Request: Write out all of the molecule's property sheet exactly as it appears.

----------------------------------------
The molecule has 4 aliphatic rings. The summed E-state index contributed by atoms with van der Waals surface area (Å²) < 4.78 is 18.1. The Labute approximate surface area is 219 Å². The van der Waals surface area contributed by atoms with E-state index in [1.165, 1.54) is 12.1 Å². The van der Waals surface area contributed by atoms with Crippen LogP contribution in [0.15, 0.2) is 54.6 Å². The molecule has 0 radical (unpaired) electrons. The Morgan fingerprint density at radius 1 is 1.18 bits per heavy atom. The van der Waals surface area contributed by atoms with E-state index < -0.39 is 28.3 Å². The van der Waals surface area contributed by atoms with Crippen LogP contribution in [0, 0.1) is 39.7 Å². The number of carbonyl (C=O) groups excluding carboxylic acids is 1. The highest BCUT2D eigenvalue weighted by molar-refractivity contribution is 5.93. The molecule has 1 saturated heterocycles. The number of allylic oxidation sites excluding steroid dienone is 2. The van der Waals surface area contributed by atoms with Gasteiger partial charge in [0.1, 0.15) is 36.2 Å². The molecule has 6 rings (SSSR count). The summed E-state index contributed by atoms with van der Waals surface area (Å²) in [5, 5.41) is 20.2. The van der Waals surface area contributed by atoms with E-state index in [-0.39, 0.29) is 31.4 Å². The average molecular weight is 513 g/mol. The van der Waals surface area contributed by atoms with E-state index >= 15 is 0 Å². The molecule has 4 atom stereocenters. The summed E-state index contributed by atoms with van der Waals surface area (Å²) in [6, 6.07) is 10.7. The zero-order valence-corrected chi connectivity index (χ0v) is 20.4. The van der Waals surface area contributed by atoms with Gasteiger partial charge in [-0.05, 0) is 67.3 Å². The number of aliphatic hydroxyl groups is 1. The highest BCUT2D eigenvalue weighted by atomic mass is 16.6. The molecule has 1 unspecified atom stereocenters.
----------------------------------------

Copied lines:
The molecule has 4 aliphatic rings. The summed E-state index contributed by atoms with van der Waals surface area (Å²) < 4.78 is 18.1. The Labute approximate surface area is 219 Å². The van der Waals surface area contributed by atoms with E-state index in [1.165, 1.54) is 12.1 Å². The van der Waals surface area contributed by atoms with Crippen LogP contribution in [0.15, 0.2) is 54.6 Å². The molecule has 0 radical (unpaired) electrons. The Morgan fingerprint density at radius 1 is 1.18 bits per heavy atom. The van der Waals surface area contributed by atoms with E-state index < -0.39 is 28.3 Å². The van der Waals surface area contributed by atoms with Crippen LogP contribution in [0, 0.1) is 39.7 Å². The number of carbonyl (C=O) groups excluding carboxylic acids is 1. The highest BCUT2D eigenvalue weighted by molar-refractivity contribution is 5.93. The molecule has 1 saturated heterocycles. The number of allylic oxidation sites excluding steroid dienone is 2. The van der Waals surface area contributed by atoms with Gasteiger partial charge in [0.1, 0.15) is 36.2 Å². The molecule has 6 rings (SSSR count). The summed E-state index contributed by atoms with van der Waals surface area (Å²) in [5, 5.41) is 20.2. The van der Waals surface area contributed by atoms with E-state index in [-0.39, 0.29) is 31.4 Å². The average molecular weight is 513 g/mol. The van der Waals surface area contributed by atoms with E-state index >= 15 is 0 Å². The molecule has 4 atom stereocenters. The summed E-state index contributed by atoms with van der Waals surface area (Å²) in [6, 6.07) is 10.7. The zero-order valence-corrected chi connectivity index (χ0v) is 20.4. The van der Waals surface area contributed by atoms with Gasteiger partial charge in [-0.05, 0) is 67.3 Å². The number of aliphatic hydroxyl groups is 1. The highest BCUT2D eigenvalue weighted by atomic mass is 16.6. The molecule has 1 unspecified atom stereocenters.